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The management hosts are pretty much "locked down," which means that a very small group of people can access those hosts, where the workload hosts (green) can be accessed by a larger group. The management cluster runs management software, such as vCenter Server or other monitoring solutions.
The architecture basically relies on the principle of least privilege, whereby the admin should really only have privileges to do what needs to be done. A separation of roles is essential when planning security.
VMware is trying to work toward a better security model, and the introduction of vTA is the first step. vTA represents the foundation to which VMware will add more functions in future releases. In this release, VMware is building the base block of the architecture.
The main vSphere Trust Authority (vTA) features
VMware vTA creates a hardware root of trust using a separate ESXi host cluster: This might be a problem for certain clients since, as you can see, the management cluster is used only for management, not for running workloads. Explain this to a client who is on a budget, and who does not have the money to spend on three hosts that do not directly run his production environment. The trusted hosts will be running the corporate workloads, which are encrypted and cannot be moved to hosts that are not trusted.
Key manager and attestation requirement: The VMware Key Management Server was introduced in vSphere 6.5 to allow encryption of VMs. You set up a trusted connection between the vCenter Server and a Key Management Server (KMS). The vCenter Server can then retrieve keys from the KMS as needed. The vSphere Trust Authority will enable setting that attestation can be a requirement for access to encryption keys. This will further reinforce the security, to prevent a potential intruder from getting the encryption keys to decrypt your encrypted VMs and gain access to the company's data. The Key Manager only talks to trusted hosts, not to the vCenter Server, as in previous releases.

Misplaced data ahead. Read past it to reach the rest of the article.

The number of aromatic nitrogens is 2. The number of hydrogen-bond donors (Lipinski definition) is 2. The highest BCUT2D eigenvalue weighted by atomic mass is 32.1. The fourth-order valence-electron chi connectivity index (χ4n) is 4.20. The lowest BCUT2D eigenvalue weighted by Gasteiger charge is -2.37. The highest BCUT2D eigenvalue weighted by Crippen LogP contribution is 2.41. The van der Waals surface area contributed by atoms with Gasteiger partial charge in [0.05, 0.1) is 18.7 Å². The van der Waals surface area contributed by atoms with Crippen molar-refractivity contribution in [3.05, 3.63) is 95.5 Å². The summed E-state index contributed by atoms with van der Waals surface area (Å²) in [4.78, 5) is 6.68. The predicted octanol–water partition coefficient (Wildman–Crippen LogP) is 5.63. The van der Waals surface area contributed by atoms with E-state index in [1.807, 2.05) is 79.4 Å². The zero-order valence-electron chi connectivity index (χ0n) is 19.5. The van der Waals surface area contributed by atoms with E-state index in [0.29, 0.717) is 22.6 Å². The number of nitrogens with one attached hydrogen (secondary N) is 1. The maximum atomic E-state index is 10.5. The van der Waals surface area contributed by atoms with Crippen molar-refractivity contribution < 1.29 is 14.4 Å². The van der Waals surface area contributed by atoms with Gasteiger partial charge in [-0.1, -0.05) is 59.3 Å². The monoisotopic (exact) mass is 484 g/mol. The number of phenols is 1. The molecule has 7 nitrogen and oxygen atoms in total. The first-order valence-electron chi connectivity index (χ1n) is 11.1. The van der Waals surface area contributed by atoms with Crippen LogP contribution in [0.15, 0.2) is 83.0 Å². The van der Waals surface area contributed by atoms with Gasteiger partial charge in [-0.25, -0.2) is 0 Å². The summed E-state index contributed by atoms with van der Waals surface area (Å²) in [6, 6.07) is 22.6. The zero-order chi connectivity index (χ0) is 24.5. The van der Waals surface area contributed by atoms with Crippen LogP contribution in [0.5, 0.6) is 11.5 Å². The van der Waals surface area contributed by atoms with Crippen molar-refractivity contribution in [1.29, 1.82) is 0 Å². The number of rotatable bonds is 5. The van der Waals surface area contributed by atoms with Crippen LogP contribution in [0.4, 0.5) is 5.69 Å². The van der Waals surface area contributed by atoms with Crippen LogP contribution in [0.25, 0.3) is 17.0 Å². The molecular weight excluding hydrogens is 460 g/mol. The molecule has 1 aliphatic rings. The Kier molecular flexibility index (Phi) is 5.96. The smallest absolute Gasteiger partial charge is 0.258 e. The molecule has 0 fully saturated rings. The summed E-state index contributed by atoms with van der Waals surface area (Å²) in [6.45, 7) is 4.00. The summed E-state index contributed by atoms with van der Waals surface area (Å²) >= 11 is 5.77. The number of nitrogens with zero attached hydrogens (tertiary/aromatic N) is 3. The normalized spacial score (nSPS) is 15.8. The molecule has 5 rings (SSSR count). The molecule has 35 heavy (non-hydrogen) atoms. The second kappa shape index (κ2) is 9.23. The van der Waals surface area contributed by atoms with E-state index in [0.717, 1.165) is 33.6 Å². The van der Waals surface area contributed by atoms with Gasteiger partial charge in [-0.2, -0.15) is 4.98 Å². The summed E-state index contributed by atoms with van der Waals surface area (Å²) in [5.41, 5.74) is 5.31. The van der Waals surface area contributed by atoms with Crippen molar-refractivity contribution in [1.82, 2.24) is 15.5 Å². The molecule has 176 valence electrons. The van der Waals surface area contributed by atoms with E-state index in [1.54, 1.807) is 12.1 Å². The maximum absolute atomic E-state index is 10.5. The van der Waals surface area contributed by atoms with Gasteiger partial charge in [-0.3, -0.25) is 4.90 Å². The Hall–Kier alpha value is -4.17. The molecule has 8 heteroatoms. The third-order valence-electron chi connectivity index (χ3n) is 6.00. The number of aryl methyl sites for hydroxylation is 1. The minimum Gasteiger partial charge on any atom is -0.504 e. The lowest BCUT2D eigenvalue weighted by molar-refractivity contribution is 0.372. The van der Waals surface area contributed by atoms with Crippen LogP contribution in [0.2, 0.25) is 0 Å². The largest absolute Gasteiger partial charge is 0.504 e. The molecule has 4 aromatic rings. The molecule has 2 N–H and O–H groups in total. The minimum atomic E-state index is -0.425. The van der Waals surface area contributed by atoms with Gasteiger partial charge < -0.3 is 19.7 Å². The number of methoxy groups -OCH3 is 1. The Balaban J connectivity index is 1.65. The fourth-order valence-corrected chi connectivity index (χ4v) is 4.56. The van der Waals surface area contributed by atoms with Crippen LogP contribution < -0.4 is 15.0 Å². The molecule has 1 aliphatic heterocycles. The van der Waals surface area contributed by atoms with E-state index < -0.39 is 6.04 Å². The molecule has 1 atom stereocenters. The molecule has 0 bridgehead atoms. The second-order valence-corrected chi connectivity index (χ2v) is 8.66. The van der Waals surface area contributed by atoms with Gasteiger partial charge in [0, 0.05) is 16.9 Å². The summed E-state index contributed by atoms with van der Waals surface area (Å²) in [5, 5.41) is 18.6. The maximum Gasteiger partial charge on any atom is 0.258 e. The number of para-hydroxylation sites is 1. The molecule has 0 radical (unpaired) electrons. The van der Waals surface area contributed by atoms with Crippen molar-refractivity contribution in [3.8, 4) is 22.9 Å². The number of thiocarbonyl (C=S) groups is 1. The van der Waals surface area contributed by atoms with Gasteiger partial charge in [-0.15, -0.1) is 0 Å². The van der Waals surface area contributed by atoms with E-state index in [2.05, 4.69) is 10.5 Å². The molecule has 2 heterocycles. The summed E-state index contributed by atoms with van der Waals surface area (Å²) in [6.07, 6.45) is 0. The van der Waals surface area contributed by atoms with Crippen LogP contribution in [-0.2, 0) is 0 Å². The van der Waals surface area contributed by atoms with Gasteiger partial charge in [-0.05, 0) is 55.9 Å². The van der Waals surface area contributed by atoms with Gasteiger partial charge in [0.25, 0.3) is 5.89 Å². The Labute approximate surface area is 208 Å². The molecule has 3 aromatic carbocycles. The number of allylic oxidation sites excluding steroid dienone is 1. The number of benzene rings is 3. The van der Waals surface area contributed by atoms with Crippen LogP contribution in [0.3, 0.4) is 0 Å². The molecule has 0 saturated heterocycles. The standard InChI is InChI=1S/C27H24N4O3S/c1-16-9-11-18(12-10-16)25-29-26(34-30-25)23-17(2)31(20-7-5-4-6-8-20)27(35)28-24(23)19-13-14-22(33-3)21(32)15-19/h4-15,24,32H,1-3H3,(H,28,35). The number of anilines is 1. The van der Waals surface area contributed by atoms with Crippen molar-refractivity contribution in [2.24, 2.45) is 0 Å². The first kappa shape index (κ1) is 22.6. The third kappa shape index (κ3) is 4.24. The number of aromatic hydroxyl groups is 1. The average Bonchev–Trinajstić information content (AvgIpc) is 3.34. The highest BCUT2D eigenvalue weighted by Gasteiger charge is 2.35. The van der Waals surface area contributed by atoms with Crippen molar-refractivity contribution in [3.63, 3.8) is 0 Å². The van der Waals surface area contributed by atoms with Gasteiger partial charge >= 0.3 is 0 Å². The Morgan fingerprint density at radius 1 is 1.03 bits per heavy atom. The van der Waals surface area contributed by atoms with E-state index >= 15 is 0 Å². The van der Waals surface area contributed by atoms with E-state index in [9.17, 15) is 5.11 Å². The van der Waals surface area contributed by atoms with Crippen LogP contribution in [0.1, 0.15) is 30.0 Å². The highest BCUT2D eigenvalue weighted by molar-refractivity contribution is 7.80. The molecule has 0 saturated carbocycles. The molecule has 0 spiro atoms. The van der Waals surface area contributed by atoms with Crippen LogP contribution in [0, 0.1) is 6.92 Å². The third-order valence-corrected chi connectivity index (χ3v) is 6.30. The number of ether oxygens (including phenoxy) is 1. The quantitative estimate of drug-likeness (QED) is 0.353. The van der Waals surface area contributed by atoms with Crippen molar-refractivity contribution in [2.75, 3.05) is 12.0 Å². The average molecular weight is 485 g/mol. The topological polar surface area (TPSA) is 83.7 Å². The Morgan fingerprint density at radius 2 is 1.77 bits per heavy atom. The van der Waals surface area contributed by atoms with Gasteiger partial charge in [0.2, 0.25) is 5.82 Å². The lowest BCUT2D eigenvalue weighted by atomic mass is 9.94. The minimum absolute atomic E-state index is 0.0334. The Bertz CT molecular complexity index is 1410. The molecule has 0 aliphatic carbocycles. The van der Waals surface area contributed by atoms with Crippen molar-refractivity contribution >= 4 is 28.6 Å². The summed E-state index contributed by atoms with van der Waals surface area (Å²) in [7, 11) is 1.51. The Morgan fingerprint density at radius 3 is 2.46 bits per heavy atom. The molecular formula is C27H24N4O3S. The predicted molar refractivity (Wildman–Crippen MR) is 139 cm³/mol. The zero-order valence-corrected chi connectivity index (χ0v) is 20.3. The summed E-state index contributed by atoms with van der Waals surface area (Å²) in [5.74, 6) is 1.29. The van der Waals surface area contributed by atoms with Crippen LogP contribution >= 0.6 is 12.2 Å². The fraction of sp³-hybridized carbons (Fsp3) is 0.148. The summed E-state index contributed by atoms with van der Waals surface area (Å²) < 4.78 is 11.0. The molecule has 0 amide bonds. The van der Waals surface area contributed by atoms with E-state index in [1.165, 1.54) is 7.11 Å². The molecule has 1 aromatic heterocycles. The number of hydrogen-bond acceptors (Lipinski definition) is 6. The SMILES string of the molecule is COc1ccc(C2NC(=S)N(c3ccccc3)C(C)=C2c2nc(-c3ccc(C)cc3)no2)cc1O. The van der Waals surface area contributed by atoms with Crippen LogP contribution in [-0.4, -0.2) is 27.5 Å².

vSphere 6.7 and its attestations were "view only," so there were no repercussions for failing. The secure workloads could still run on untrusted hosts. vTA and vSphere 7 allow the Key Manager to talk to trusted hosts instead of the vCenter Server (which is a VM).
Can encrypt workload vCenter server instances: In 6.5 and 6.7, you cannot encrypt the vCenter Server VM as there are many dependencies. vSphere 7.0 will be able to encrypt vCenter Server instances.
Principle of Least Privilege: You can restrict access such that a very small group of admins can access the trusted hosts. Again, separation of roles and privileges is important. The "green" hosts in the diagram above can be accessed and managed by a wider group of admins, whereas access to "blue" hosts remains restricted.
Trusted Platform Module (TPM 2.0): This is a $20 trusted platform module chip that can be ordered from your hardware manufacturer and which is cryptographically signed and attached to the host when you first plug it in. (Note: don't buy these on eBay since they are usually used and are worthless.)
The VMware vSphere Trust Authority is a set of features that will reinforce your organization's security by leveraging a trusted platform module that is integrated into the hardware. There is also a set of features that enable running vCenter within a completely secured environment while leveraging encryption for the vCenter Server itself.
The possibility of separating access to the management cluster and the workload cluster reduces the audit scope and risk, which wasn't really possible with the previous vSphere design.
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I think the coming vSphere 7.0 release is quite exciting. So far, this release has only been announced, and there is no exact release date, but I would not be surprised if the release happens just a couple of weeks after this announcement.
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